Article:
Dartmouth football hopes technology makes it virtually unstoppable

Virtual reality Dalyn Williams

Former NFL head coach Tony Dungy made a career out of teaching his players to read visual cues. His methods were necessarily low-tech: He would repeatedly call out to his players in practice, asking them what they were looking for across the line of scrimmage and how they would react to what they saw. The goal was, through verbal repetition, to ingrain players’ reactions so they became automatic. The method worked, but Dungy’s shouted instructions could never fully replicate a game situation.

Dartmouth head coach Buddy Teevens is taking visual cues to a higher level in partnership with STRIVR Labs.

STRIVR is an acronym for Sports Training in Virtual Reality, and was founded by former Stanford football player Derek Belch. As the one-time Cardinal half jokes, “ST also pays homage to Stanford.” Belch has added former Stanford and pro quarterback Trent Edwards to his STRIVR team as vice president of product and business development.

It was the Stanford connection that brought the technology to Hanover, N.H. — Teevens coached at Stanford from 2002-2004 and recruited Belch.

Presently used by the Dallas Cowboys and five FBS programs (Clemson, Vanderbilt, Auburn, Stanford, and Arkansas), the Big Green are the only FCS team utilizing STRIVR.

When Dartmouth is preparing for games this fall, they can have quarterbacks wear the optics and view the defensive schemes that they’ll soon be facing.

To use STRIVR’s technology, a player dons an Ocular Rift brand virtual reality headset loaded with the company’s software. The headset shows filmed player formations and movements in a fully recreated 360-degree football field environment. It is enhanced by a variety of audio settings that vary from game sounds to a real-time feed directly from a coach. Although the technology will aid any position player, the quarterback is the one most often cited as standing to gain the most. Everything from the center-quarterback exchange to secondary coverage rotations is integrated into the software. Dartmouth currently owns four STRIVR software-loaded headsets.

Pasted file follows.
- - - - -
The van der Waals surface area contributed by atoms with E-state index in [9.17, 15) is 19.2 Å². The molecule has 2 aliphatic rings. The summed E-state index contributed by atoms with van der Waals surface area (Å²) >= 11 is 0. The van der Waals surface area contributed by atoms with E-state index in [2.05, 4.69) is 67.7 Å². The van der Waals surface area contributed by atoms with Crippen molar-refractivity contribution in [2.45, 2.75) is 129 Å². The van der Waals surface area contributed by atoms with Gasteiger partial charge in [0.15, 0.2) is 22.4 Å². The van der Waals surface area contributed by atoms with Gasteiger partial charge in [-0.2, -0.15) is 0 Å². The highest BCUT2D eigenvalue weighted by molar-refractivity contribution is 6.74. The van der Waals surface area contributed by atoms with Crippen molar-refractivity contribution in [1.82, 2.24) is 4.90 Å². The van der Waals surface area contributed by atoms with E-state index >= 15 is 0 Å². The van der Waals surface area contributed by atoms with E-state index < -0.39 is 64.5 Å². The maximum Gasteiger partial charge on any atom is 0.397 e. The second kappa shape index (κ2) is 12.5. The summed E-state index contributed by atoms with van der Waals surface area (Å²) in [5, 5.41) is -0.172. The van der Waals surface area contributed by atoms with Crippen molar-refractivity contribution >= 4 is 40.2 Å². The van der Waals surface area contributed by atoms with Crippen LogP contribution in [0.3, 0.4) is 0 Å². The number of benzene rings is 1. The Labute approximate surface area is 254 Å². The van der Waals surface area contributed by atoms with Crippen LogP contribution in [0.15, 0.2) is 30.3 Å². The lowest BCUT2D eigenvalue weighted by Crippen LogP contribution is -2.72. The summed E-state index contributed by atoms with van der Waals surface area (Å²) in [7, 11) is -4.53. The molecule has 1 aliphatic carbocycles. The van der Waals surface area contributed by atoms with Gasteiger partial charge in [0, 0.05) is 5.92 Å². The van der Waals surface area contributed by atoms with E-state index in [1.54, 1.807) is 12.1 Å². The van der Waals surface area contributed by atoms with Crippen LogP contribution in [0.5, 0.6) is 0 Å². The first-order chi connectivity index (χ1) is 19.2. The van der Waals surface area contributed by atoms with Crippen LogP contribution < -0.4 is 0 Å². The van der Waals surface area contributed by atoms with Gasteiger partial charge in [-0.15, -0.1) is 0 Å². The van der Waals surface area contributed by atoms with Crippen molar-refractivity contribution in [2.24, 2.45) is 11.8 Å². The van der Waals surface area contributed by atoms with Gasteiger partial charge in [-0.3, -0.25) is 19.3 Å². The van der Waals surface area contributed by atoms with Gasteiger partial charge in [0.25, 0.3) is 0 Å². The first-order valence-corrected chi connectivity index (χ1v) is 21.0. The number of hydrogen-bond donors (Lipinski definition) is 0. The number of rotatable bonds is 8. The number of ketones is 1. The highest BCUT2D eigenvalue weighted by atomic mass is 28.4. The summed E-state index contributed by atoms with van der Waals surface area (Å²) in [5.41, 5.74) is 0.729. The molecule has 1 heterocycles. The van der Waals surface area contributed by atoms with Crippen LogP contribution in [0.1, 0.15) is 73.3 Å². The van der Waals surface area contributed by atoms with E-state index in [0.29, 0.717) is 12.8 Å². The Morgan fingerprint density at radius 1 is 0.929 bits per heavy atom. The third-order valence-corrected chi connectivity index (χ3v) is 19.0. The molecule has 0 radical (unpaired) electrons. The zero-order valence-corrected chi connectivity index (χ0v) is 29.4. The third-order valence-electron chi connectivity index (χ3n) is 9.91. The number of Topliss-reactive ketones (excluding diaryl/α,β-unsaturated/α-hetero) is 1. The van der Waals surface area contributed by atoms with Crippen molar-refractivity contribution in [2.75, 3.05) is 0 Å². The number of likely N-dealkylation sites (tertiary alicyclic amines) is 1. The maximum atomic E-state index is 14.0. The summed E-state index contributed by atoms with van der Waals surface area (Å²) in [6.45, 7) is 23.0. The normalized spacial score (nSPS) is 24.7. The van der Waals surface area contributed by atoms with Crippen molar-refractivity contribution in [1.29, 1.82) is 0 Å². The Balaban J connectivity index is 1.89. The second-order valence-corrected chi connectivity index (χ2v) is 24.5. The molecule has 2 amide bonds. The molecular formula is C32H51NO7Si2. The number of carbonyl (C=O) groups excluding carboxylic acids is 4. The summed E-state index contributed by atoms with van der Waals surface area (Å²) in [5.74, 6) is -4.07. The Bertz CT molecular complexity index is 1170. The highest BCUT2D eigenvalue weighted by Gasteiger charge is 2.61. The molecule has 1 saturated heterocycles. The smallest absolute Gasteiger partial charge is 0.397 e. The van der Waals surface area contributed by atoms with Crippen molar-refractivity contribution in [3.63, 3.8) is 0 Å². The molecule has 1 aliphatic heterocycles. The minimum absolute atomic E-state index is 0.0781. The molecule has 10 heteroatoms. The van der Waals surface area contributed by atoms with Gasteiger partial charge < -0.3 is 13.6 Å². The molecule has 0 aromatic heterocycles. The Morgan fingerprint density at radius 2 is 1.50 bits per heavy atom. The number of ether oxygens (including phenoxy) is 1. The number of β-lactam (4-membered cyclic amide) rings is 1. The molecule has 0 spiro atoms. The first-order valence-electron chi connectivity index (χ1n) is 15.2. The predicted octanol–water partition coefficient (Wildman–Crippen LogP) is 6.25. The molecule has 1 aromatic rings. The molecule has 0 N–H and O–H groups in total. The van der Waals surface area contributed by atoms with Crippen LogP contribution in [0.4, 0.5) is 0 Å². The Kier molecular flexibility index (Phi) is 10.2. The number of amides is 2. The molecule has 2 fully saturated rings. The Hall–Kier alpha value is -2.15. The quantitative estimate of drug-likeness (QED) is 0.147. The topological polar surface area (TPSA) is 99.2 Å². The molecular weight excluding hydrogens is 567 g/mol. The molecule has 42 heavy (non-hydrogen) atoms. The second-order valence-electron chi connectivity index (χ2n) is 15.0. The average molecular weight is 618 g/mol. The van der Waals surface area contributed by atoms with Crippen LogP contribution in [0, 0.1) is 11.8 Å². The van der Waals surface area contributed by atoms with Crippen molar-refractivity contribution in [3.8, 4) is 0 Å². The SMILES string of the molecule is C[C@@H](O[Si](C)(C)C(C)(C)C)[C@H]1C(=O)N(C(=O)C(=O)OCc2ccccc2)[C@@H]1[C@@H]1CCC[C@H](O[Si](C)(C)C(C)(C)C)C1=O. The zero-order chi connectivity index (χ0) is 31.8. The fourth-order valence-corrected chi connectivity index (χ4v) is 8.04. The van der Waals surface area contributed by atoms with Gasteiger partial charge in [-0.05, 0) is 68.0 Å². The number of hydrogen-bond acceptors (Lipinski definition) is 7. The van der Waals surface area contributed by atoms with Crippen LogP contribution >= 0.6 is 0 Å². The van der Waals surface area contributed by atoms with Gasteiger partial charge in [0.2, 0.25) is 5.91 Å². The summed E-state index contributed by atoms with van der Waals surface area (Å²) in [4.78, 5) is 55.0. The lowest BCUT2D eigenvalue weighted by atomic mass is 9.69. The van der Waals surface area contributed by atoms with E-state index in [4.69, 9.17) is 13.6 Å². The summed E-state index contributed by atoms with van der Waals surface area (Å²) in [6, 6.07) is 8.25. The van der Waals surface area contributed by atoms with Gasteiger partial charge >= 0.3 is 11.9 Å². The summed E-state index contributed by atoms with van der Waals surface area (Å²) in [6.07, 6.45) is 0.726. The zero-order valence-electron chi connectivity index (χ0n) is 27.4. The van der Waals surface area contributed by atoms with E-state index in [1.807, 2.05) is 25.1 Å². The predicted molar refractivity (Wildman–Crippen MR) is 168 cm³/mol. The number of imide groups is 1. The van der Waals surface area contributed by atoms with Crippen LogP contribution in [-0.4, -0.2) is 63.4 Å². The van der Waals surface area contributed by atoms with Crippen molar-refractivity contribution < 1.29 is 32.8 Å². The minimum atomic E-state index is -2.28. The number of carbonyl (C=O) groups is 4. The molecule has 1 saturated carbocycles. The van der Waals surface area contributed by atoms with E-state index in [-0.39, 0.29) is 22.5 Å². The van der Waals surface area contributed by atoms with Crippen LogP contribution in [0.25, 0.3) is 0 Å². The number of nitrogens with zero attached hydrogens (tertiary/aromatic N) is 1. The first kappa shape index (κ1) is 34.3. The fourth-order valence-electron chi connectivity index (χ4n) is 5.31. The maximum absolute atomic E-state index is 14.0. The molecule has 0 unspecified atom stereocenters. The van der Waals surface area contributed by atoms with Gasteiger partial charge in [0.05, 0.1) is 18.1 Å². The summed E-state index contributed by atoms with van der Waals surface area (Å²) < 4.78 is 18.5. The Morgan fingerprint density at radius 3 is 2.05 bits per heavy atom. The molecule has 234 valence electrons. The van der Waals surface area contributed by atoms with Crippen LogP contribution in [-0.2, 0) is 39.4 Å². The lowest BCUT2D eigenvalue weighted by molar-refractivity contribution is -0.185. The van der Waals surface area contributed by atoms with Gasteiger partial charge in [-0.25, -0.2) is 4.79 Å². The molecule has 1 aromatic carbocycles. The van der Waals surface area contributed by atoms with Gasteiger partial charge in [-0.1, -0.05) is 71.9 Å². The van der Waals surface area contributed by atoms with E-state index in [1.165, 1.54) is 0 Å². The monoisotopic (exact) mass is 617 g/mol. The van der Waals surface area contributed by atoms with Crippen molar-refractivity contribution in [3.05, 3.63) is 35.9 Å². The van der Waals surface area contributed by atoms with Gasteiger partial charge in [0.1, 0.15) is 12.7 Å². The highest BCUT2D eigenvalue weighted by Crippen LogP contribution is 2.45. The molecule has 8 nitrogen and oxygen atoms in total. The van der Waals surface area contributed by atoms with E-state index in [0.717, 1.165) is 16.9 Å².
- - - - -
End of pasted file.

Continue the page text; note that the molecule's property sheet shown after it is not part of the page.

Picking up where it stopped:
With nearly a quarter-century at college football helms, Teevens was understandably skeptical when first considering virtual reality.

“I was a little bit jaded as I’ve seen some stuff before and it’s kind of robotic and herky-jerky, it’s like a video game to some extent,” said Teevens. “But the first time I tried this, the ball was snapped and literally I stepped and adjusted my hands for the snap, and of course there was no real snap. That’s a hard thing to replicate. It’s real-time speed.”

Projected Big Green starting quarterback Dalyn Williams, like Teevens, was impressed with STRIVR once he tried it. “I was absolutely amazed when I put the headset on,” he said in a story on Dartmouth’s athletics website. “Not only was the picture extremely clear but I was interacting mentally in a virtual world.”

Ironically, its Dartmouth’s backup quarterbacks who stand to benefit the most from the technology. With limited repetitions in practice and diminished focus in meetings typically afforded to second- and third-string players, STRIVR’s technology can step in to bridge the gap and provide younger or backup players with simulated reps.

“It’s going to be very beneficial because you have three quarterbacks, maybe, that you’re trying to get ready. One is going to get the majority of the attention and snaps; your number two is going to get appreciably less; the three guy might not get any,” said Teevens. “But we can put this on a backup guy after practice and back in his dormitory he can go through every single step of his progressions that he may have missed by doing it in real time.”

The benefit extends to the opposite side of scrimmage. Defensive players can expedite their recognition of offensive sets and blocking packages.

Dungy would often have his linebackers make pre-reads of upcoming plays based on minor, often unintentional, adjustments in offensive lineman’s stances, such as subtle but telltale weight shifts when a lineman dropped into a three-point stance. With STRIVR, a linebacker can spend time in a meeting or dorm room studying such subtleties without cutting into valuable team practice time.

“Motions, movements, shifts, offensive line identification, point systems, steps, pass-sets, run-blocking schemes are all there and you can cater it to any position that you like,” said Teevens.

Dartmouth will see the impact of STRIVR when they open their 2015 campaign against the Patriot League’s Georgetown in Washington on Sept. 19.


Above: Dartmouth quarterback Dalyn Williams has been impressed with the STRIVR headset. (Photo courtesy John Risley)
Tom Flynn

Tom Flynn

Tom Flynn is a freelance writer based in Baltimore.